# What does the assumption: "The independent variable is not random." in OLS mean?

What does the assumption: "The independent variable is not random." in OLS mean? How can you verify that hypothesis?

• Commented May 3, 2022 at 0:39

$$y \vert x \sim \mathcal{N}(x^T\beta, \sigma^2)$$
The $$y \vert x$$ is a bit of an abuse of notation. It means that, assuming I already know $$x$$, then I can consider $$y$$ as a random draw from a normal distribution with specified mean and variance. So the assumption here is not really that $$x$$ isn't random, its just that whatever distribution that $$x$$ has will not affect our inferences about $$y$$ because we are to know what $$x$$ is. We are talking about the conditional distribution of $$y$$. Conditioned on what? $$x$$.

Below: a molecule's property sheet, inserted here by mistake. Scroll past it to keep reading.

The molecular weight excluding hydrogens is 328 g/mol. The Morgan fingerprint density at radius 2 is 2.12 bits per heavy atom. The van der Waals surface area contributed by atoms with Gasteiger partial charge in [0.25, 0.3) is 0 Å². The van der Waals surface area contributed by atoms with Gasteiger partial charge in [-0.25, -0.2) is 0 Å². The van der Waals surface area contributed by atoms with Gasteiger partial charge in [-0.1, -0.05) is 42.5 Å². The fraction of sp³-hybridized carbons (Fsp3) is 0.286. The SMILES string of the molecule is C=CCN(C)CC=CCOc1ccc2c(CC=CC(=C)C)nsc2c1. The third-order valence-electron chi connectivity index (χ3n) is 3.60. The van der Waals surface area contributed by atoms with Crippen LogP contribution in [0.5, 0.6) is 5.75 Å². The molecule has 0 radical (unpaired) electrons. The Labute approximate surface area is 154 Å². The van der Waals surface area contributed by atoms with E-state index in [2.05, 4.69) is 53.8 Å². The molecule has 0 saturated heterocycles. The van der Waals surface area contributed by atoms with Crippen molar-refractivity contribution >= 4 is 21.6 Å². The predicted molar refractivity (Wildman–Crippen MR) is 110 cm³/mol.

Verification of this assumption is not required. In fact, it is patently false! But that doesn't matter for OLS, because OLS takes $$x$$ as given. We know it at the time of doing inference on $$y$$.
Regression analysis is always done conditional on the explanatory ("independent") variables. Thus, these latter variables are always observed quantities. Mathematically, the theory of probability results in regression analysis are all conditional on these values, so they do not involve treatment of the $$x_i$$ valeus as random variables. Rather than saying that "the independent variable is not random" it is simpler just to say that "the independent variable is an observed value (so its value is known)".